Cava said that supply chain problems had slowed its “transition to eliminating added PFAS.” The company said that it hoped to complete that process by the end of 2022 and that it had updated its public statements to reflect the new timeline.
Michael Hansen, PhD, senior scientist at CR, acknowledges that trace amounts of PFAS in food packaging may be inevitable. And that’s why he says that “no company should tell consumers that their products are 100 percent free of PFAS.” But he also says CR’s tests show that getting to very low levels is possible and should be a goal for everyone.
CR tested a subset of about 50 products—including those with the highest organic fluorine levels—to see which specific PFAS they contained. That test, regularly used by industry, regulators, and researchers, is limited: It can detect only 30 of the thousands of known PFAS. Still, that test provided several key insights.
First, one of the PFAS we found at the highest concentrations is a compound called PFBA, which may accumulate in the lungs and has been linked to more severe cases of COVID-19.
In addition, the testing detected two PFAS compounds that, because of their known risks, are no longer manufactured in the U.S. One of them, PFOA, was the most frequently detected compound, and the other, PFOS, was the fifth most common. “Manufacturers could unknowingly still be using the compounds, or they could be using materials produced overseas,” Hansen says. Another possibility: The compounds are now so widespread in the environment that they keep showing up even after production of them in this country stopped.
Finally, the test for specific PFAS found that those 30 compounds accounted for only a tiny fraction—less than 1 percent—of the organic fluorine found in the products. That shows that the vast majority of PFAS are not identified with commonly used tests, Peaslee says. And it underscores an ongoing argument about whether the compounds should be regulated as a group or on a case-by-case basis.
The Food and Drug Administration favors regulating them individually, it told CR, because concerns about one specific PFAS might not be “indicative of concerns for all chemicals classified as PFAS.”
But CR’s Hansen says that when regulators try to restrict specific compounds, such as PFOA, manufacturers may simply switch to others—and can decide on their own to call new compounds safe, without independent verification.
How to Avoid PFAS
Admittedly, steering clear of PFAS in food packaging isn’t easy. After all, though CR’s tests identify some products in restaurants and grocery stores that have higher amounts, it’s not practical, for example, to say, “I’d like my Big Mac in a PFAS-free wrapper, please.”
Still, CR’s findings provide another reason to limit how often you eat takeout food. And there are other steps you can take to limit your exposure to PFAS, as well as some measures that regulators and industry can take.
Favor retailers that have pledged to reduce PFAS. While their levels are not zero, PFAS levels in food packaging at those retailers tend to be somewhat lower. And giving them your business supports efforts to address the problem.
Don’t assume products with environmentally friendly claims are PFAS-free. We detected at least some organic fluorine in every product with those kinds of claims. Several even had levels above 100 ppm. That included a McDonald’s Big Mac container labeled as using paper from “responsible sources,” a focaccia bag from Sweetgreen labeled “EcoCraft,” and paper plates from Stop & Shop labeled as “100% compostable.” (After being contacted by CR, Stop & Shop said it was removing the plates from shelves.) To be certified as compostable by the Biodegradable Products Institute, products are supposed to have less than 100 ppm organic fluorine. Hansen says any PFAS in compostable products is concerning because of how long the compounds last in the environment.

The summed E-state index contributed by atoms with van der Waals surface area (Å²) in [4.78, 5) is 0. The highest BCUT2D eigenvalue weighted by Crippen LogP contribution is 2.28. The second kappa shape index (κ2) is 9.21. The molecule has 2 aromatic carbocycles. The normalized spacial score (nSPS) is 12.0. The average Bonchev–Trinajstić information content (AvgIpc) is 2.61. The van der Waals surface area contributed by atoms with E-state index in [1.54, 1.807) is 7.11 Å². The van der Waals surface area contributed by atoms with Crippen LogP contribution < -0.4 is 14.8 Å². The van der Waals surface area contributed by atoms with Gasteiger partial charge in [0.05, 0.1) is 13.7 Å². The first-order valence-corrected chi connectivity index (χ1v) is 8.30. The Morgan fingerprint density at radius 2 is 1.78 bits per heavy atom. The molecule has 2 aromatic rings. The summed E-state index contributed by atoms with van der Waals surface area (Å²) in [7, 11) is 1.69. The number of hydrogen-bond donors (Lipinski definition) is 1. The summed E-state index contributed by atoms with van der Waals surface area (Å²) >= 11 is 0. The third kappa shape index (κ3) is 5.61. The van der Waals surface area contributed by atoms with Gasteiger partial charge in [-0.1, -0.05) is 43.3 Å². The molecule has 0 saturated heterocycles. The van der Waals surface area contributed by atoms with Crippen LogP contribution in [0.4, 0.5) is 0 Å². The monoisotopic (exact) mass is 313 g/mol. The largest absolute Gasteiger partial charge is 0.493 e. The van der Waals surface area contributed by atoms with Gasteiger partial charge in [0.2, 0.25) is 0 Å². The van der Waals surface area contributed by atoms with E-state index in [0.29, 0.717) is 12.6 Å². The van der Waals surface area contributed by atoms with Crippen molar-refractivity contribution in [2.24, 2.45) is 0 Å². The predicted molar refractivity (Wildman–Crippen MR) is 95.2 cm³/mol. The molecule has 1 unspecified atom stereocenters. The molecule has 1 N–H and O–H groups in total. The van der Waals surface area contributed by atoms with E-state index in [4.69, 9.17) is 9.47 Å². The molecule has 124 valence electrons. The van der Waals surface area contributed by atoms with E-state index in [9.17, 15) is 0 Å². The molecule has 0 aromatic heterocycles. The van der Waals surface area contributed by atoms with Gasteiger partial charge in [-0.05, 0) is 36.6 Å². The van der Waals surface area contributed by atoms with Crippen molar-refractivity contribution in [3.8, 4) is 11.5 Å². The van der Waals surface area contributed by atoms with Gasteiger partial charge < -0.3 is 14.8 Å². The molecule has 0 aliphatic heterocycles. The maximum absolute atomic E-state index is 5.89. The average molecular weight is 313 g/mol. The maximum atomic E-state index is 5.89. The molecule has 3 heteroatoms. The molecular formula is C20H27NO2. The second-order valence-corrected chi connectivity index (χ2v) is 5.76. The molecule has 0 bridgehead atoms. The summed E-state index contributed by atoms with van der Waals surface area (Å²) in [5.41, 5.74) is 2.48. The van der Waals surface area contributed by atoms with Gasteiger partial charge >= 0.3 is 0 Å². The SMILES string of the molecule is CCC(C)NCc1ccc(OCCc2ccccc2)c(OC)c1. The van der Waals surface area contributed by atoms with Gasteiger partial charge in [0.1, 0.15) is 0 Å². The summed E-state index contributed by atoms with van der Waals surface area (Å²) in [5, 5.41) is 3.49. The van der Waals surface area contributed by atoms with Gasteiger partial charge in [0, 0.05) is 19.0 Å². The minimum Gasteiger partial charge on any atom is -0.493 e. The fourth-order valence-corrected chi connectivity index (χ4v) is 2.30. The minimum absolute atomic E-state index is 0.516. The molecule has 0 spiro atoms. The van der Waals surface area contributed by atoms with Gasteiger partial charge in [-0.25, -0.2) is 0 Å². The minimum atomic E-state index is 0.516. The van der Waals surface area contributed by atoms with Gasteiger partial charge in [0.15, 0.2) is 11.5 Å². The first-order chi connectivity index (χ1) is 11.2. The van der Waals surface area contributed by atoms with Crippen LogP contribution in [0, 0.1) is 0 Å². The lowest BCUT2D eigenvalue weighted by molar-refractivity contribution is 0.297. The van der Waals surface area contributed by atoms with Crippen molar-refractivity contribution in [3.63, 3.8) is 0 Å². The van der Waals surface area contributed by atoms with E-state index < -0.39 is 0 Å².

Transfer takeout food out of its packaging when you can. The longer food sits in packaging, the more likely it is that PFAS will migrate to your food. That may be especially important if your food is warm and if it comes in paper bags or molded fiber bowls, which had the highest levels in CR’s tests. Ideally, put food into foil, silicone, or glass containers, which typically don’t have PFAS.
Don’t reheat food in its original packaging. That could make it easier for PFAS to get into food.
Limit exposure from other sources. The biggest risk from PFAS is from cumulative exposure over time. So try to limit the use of other products known to contain PFAS, including water-repellent clothing and stain-resistant carpeting.
CR offers these tips on how to avoid PFAS.
Protecting the Next Generation
Even if you take all those steps, you will still be exposed to PFAS, precisely because it is so ubiquitous. “That’s why CR and other advocates support banning PFAS in food packaging, and restricting its use in other products, too,” says Ronholm, CR’s food policy expert.
Other experts say that, especially with food packaging, PFAS chemicals are clearly not essential. “We are paying enormous amounts of money to clean up contamination from PFAS,” but it would be better to ban them from food packaging and other unnecessary uses to begin with, says Liz Hitchcock, director of Safer Chemicals Healthy Families, a consumer advocacy group.
Ronholm and others also say the federal government should regulate PFAS as a group. “Trying to ban individual PFAS is an impossible game of whack-a-mole,” he says. “As soon as one is addressed, industry comes up with another.”
The Environmental Protection Agency now has guidance levels on just two PFAS—PFOS and PFOA—and just in drinking water. And even those are too high, says Philippe Grandjean, PhD, a professor of Environmental Medicine at the University of Southern Denmark and an expert on PFAS health risks.
In addition, research from the EPA and elsewhere confirms that many newer PFAS chemicals, like their older cousins, are likely to remain in the environment almost indefinitely and to pose health risks, especially to infants.
“The next generation is being exposed to these toxic compounds at the most vulnerable time period in their development,” Grandjean says.
Says Ronholm: “It’s long past time we got PFAS out of products, our water, and our food.”
20 ppm or more
100 ppm or more
Editor’s Note: Testing for this project was supported by the Forsythia Foundation, which promotes healthier people and environments by reducing harmful chemicals in our lives.
This article also appeared in the May 2022 issue of Consumer Reports magazine.
This article has been updated to include information that Burger King publicly committed to reducing PFAS in its food packaging after being told of CR’s results.